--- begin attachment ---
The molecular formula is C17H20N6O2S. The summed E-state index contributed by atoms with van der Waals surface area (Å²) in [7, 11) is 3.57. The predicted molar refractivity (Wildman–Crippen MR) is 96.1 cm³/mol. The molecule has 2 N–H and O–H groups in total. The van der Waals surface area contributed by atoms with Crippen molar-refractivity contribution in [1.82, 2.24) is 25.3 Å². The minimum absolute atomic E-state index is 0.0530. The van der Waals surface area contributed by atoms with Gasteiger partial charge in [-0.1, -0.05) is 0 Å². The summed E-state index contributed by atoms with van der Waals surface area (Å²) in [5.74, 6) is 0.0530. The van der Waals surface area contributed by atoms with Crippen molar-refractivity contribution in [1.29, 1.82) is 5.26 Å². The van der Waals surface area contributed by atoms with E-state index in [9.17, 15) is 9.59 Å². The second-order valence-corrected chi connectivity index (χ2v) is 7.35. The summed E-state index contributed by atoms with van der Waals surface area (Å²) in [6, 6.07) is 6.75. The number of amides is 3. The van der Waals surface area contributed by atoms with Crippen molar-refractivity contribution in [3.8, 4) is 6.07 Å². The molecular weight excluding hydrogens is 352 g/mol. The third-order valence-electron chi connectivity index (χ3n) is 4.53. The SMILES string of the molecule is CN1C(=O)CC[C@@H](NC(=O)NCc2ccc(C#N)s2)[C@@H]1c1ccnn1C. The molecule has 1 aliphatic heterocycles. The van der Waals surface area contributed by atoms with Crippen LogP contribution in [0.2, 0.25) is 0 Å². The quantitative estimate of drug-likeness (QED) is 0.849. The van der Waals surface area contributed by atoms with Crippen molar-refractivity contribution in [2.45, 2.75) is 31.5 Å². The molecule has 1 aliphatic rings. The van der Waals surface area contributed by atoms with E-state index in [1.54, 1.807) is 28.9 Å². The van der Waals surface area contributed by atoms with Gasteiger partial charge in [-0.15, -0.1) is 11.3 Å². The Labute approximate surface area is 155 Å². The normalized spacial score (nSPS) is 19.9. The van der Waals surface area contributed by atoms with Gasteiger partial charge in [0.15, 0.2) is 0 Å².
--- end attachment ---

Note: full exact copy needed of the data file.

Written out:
The molecular formula is C17H20N6O2S. The summed E-state index contributed by atoms with van der Waals surface area (Å²) in [7, 11) is 3.57. The predicted molar refractivity (Wildman–Crippen MR) is 96.1 cm³/mol. The molecule has 2 N–H and O–H groups in total. The van der Waals surface area contributed by atoms with Crippen molar-refractivity contribution in [1.82, 2.24) is 25.3 Å². The minimum absolute atomic E-state index is 0.0530. The van der Waals surface area contributed by atoms with Gasteiger partial charge in [-0.1, -0.05) is 0 Å². The summed E-state index contributed by atoms with van der Waals surface area (Å²) in [5.74, 6) is 0.0530. The van der Waals surface area contributed by atoms with Crippen molar-refractivity contribution in [1.29, 1.82) is 5.26 Å². The van der Waals surface area contributed by atoms with E-state index in [9.17, 15) is 9.59 Å². The second-order valence-corrected chi connectivity index (χ2v) is 7.35. The summed E-state index contributed by atoms with van der Waals surface area (Å²) in [6, 6.07) is 6.75. The number of amides is 3. The van der Waals surface area contributed by atoms with Crippen molar-refractivity contribution in [3.8, 4) is 6.07 Å². The molecular weight excluding hydrogens is 352 g/mol. The third-order valence-electron chi connectivity index (χ3n) is 4.53. The SMILES string of the molecule is CN1C(=O)CC[C@@H](NC(=O)NCc2ccc(C#N)s2)[C@@H]1c1ccnn1C. The molecule has 1 aliphatic heterocycles. The van der Waals surface area contributed by atoms with Crippen LogP contribution in [0.2, 0.25) is 0 Å². The quantitative estimate of drug-likeness (QED) is 0.849. The van der Waals surface area contributed by atoms with Crippen molar-refractivity contribution in [2.45, 2.75) is 31.5 Å². The molecule has 1 aliphatic rings. The van der Waals surface area contributed by atoms with E-state index in [1.54, 1.807) is 28.9 Å². The van der Waals surface area contributed by atoms with Gasteiger partial charge in [-0.15, -0.1) is 11.3 Å². The Labute approximate surface area is 155 Å². The normalized spacial score (nSPS) is 19.9. The van der Waals surface area contributed by atoms with Gasteiger partial charge in [0.15, 0.2) is 0 Å².